Written by: Eugene O'Neill
At: Writers Theatre, 325 Tudor Ct., Glencoe. Tickets: $35-80. Runs through: March 18
Writers Theatre's A Moon for the Misbegotten is a powerful, poignant and often hilarious piece of theater.
Conceived as a sequel to A Long Day's Journey Into Night, Moon has little of the overwhelming drama of that earlier play that told the barely masked tale of the playwright's own family. Here the focus is on scion Jamie O'Neill ( called Jim Tyrone, Jr. in the play ) as he approaches his death due to complications from alcoholism.
Tyrone, played by Jim DeVita, is a broken man who hides his own sorrows in whiskey. DeVita imbues the character with a sense of playfulness as well as a barely hidden need both to find love and to expiate his guilt over decisions he's made that have brought him here. We see Tyrone through his tenant farmers, the Hogans. Phil Hogan ( A.C. Smith ) is a schemer who is always ready for a drink or a fight. His daughter Josie ( Bethany Thomas ) is the only one of Phil's children who can stand him, and that's probably because, at 5'11" and very strong, Josie is as capable of hurting him as he is of hurting her. Smith is brilliant as a man who switches from anger to humor at the drop of a hat, and an early scene in which he and Josie exact some vengeance on a rich neighbor ( a very effete Eric Parks ) makes the play seem almost a farce.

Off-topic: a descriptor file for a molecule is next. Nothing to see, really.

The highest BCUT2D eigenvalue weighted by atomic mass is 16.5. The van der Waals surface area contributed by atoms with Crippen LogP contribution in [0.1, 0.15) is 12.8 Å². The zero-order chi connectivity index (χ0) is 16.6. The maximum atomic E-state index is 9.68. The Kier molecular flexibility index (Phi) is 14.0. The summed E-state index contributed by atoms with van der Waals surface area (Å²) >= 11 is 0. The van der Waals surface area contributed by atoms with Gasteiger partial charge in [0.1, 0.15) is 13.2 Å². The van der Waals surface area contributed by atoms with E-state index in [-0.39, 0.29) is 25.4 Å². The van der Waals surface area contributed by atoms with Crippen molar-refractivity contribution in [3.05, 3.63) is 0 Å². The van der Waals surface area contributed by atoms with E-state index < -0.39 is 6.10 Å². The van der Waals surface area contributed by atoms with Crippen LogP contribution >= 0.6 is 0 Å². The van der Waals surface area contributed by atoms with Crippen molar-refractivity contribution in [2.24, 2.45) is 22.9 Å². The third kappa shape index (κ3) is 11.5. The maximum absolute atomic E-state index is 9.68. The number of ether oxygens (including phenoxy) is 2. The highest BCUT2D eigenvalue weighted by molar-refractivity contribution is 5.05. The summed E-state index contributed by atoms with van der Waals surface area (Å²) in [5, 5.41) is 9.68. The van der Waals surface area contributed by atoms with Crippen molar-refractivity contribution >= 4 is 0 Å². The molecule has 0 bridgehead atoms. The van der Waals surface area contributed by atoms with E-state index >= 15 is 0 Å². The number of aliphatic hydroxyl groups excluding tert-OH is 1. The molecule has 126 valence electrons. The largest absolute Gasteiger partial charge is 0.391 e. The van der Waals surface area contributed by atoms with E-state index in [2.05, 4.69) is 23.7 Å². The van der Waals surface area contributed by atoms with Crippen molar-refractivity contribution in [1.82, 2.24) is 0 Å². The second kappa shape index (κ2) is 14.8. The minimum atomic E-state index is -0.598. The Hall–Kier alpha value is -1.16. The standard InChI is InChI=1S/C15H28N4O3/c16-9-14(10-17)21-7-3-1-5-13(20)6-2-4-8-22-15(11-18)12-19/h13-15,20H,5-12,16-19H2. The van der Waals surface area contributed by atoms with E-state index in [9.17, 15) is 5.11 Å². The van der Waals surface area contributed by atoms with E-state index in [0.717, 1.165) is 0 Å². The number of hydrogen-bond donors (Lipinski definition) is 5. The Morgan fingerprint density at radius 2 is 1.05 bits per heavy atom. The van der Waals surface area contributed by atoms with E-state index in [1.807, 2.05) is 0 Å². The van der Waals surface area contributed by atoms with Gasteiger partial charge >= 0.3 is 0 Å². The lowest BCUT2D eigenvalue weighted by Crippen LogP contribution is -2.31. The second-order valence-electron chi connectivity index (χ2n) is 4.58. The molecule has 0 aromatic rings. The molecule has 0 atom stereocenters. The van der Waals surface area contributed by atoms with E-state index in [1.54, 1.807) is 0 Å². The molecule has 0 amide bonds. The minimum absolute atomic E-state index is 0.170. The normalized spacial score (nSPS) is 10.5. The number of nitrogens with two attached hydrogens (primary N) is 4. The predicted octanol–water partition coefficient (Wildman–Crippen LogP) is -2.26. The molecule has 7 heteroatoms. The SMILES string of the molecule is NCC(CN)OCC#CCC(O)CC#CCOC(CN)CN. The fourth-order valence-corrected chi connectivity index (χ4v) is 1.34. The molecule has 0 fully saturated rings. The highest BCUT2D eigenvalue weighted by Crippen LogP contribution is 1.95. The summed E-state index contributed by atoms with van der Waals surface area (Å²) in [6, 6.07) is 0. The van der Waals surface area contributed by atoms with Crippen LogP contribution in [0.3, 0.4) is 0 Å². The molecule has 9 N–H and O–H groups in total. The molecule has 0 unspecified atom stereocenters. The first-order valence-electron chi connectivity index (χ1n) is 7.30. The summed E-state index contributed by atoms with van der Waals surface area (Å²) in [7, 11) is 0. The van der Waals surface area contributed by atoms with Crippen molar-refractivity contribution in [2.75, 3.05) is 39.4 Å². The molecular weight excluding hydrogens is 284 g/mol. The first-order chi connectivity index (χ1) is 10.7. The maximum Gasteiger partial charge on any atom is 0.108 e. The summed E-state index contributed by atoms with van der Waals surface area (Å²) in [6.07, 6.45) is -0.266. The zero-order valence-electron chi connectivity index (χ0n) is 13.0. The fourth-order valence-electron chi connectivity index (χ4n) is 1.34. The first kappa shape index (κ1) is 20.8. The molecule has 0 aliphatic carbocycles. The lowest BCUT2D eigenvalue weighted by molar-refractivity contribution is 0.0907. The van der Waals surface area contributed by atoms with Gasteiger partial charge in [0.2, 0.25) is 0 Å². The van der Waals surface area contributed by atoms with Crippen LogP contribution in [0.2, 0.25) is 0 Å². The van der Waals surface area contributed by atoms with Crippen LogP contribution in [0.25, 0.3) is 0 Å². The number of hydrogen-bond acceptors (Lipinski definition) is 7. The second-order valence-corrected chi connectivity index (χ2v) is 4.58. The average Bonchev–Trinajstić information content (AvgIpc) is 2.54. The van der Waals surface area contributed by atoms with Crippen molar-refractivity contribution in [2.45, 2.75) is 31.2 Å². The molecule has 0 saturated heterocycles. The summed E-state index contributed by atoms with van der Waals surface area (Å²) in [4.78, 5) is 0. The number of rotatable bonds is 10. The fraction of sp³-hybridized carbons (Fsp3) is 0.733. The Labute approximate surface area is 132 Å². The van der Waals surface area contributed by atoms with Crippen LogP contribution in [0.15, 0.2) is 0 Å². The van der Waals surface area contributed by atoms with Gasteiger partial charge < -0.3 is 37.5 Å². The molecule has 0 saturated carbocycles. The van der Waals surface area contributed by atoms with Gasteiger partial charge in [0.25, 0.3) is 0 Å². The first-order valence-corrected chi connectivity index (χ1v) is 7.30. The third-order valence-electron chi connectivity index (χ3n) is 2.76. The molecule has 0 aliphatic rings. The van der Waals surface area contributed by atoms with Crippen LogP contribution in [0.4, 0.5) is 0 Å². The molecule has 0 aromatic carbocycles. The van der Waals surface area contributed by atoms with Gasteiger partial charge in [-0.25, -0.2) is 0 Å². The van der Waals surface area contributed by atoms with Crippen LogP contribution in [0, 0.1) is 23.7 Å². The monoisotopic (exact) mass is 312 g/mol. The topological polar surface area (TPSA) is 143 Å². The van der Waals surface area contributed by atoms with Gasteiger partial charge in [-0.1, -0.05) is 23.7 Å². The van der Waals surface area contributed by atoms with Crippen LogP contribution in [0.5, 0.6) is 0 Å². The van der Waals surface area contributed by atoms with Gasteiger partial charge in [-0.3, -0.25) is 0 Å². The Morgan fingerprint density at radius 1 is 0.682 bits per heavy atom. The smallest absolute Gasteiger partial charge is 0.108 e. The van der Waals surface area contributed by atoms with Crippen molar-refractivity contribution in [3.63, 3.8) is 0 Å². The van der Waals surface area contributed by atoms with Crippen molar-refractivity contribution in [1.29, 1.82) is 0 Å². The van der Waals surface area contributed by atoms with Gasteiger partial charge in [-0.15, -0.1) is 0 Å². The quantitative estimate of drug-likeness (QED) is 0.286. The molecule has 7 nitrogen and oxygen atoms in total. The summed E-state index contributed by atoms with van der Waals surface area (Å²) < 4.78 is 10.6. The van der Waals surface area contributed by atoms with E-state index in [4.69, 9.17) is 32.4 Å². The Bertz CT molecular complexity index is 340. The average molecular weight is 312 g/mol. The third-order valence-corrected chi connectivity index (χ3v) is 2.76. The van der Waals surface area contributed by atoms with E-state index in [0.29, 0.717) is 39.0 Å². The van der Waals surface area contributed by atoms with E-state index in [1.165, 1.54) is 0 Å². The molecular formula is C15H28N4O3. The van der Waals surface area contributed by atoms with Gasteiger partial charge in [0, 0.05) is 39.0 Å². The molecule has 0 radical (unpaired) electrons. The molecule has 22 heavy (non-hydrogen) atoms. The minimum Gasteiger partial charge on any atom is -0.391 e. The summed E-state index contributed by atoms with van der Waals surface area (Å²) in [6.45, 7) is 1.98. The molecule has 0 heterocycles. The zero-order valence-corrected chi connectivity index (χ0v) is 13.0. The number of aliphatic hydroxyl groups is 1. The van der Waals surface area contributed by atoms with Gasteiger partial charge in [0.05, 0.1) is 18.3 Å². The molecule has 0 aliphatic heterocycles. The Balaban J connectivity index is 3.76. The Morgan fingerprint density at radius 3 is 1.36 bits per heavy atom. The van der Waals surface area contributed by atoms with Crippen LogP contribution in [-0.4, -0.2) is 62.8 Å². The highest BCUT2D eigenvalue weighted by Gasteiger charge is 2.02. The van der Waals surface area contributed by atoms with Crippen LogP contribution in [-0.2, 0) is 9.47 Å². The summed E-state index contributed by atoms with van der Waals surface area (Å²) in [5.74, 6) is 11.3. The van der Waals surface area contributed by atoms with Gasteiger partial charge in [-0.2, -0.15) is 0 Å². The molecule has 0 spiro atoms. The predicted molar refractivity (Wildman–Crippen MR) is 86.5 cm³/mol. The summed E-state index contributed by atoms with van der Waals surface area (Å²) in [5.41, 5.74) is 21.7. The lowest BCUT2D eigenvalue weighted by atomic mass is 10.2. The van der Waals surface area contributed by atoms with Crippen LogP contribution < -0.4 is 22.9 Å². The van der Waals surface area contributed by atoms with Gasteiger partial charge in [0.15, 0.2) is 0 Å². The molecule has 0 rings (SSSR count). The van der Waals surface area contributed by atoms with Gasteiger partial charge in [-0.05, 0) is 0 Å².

In fact, it is far more a comedy than a drama until its final act, in which O'Neill brings Josie and Tyrone together for mutual confessions and powerful moments. Thomas is perfect as Josie. She shows us from the start both the character's power and her vulnerability, often simultaneously. Josie is often a very difficult role to cast, and it's a critical one for the play, so the fact that Writers Theatre got it so right boded well for them from the start.
Todd Rosenthal's set for this play is a very realistic dilapidated farmhouse on a worn bit of land. It is enhanced by extraordinary lighting and sound from Jesse Klug and Andrew Hanson and costumes by Rachel Anne Healy that, in and of themselves, define the characters who wear them. Director William Brown keeps the pace quick, but the play still runs three hours due to two long intermissions. It's a long night's journey, but Thomas's compelling performance is worth the time.